Everyone with diabetes has heard of neuropathy. It is estimated that half of the people with diabetes will experience this at some point in their lives. But can nerve damage actually be prevented? And how do you do that? We answer five pressing questions about neuropathy.
1. What is the relationship between type 2 diabetes and neuropathy?
High blood pressure is more common in people with diabetes type 2. This works your arteries less and can damage your nerves. The chance of nerve damage, also called neuropathy, is, therefore, higher if you have diabetes. But also a disturbed metabolism in the cell, saccharification of the nerve fibers, and hereditary predisposition can increase the risk of nerve damage. About one in five people with diabetes who suffers from nerve damage actually develop painful complaints as a result. Especially the vessels of the longest nerves, the sensation and movement nerves of the legs, are often the victims in people with diabetes.
2. How do you know if there is nerve damage?
Neuropathy can occur anywhere but in most people, it starts with complaints on their feet. Nerve damage can make you feel like you are ‘walking on cotton wool’ because you have less feeling in your feet. And that is dangerous because it causes wounds to be noticed too late or not at all and can then become infected. Wounds also heal less quickly because the blood circulation in the foot is not completely good. This creates a so-called diabetic foot. A tingling sensation, burning pain, feeling hot and cold no longer well, a feeling of pinpricks and electric shocks can also be signs that your nerves have been damaged. Never take these complaints about granted and always consult a doctor. Important, because people who suffer from serious infections, ulcers, and wounds and let nothing be done about them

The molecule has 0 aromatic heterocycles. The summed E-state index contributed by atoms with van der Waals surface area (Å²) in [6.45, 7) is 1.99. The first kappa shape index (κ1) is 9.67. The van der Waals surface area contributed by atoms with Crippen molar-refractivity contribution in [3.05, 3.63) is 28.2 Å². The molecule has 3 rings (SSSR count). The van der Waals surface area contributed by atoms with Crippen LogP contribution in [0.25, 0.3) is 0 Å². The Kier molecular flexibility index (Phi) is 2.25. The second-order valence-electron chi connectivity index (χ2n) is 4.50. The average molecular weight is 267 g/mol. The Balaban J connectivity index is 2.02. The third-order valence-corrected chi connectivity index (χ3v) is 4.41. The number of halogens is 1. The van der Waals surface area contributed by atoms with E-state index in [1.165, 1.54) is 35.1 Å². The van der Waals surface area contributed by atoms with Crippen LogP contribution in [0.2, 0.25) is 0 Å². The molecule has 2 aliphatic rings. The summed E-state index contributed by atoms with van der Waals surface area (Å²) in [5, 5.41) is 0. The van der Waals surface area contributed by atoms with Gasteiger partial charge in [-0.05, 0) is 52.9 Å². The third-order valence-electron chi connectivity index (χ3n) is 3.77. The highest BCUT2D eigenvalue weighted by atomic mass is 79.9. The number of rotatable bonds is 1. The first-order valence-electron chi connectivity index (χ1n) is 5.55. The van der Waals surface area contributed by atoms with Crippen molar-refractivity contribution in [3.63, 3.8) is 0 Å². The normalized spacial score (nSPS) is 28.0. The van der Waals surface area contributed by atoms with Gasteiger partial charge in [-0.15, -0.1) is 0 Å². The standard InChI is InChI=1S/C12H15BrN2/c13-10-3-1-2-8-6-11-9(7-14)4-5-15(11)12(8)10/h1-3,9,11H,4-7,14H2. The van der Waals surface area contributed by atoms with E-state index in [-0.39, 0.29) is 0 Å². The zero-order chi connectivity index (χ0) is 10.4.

3. Can the damage to your nerves repair?
No, unfortunately, diabetic neuropathy cannot be cured. Once your nerves are damaged, this cannot get better. However, there are treatments to reduce pain complaints. The treatments are mainly aimed at keeping the blood sugar level as stable as possible because that slows down the complaints. There are blood sugar-lowering tablets, insulin injections, and an insulin pump for this. There are also tablets that can slightly slow down nerve pain.
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4. Can neuropathy be prevented?
The main weapon against neuropathy is stable blood sugar. The less your blood sugar fluctuates, the less chance of nerve damage. While you can never fully control your blood sugar, you can do more than you think. A healthy lifestyle is very important.
5. What can you do yourself to reduce complaints?
The best tips are well known: eat healthy, lots of fiber, especially slow carbohydrates, avoid alcohol, don’t smoke, and always have breakfast. This way you keep your blood sugar as stable as possible. Getting enough exercise is just as important. If you have nerve pain in your feet, good sturdy shoes are a must. This reduces the risk of wounds. It is also wise to check regularly for cuts and bruises. Don’t just check your feet, but also your legs, arms, and hands. Do you have wounds? Do not keep walking around with it, but go to a diabetes nurse with complaints.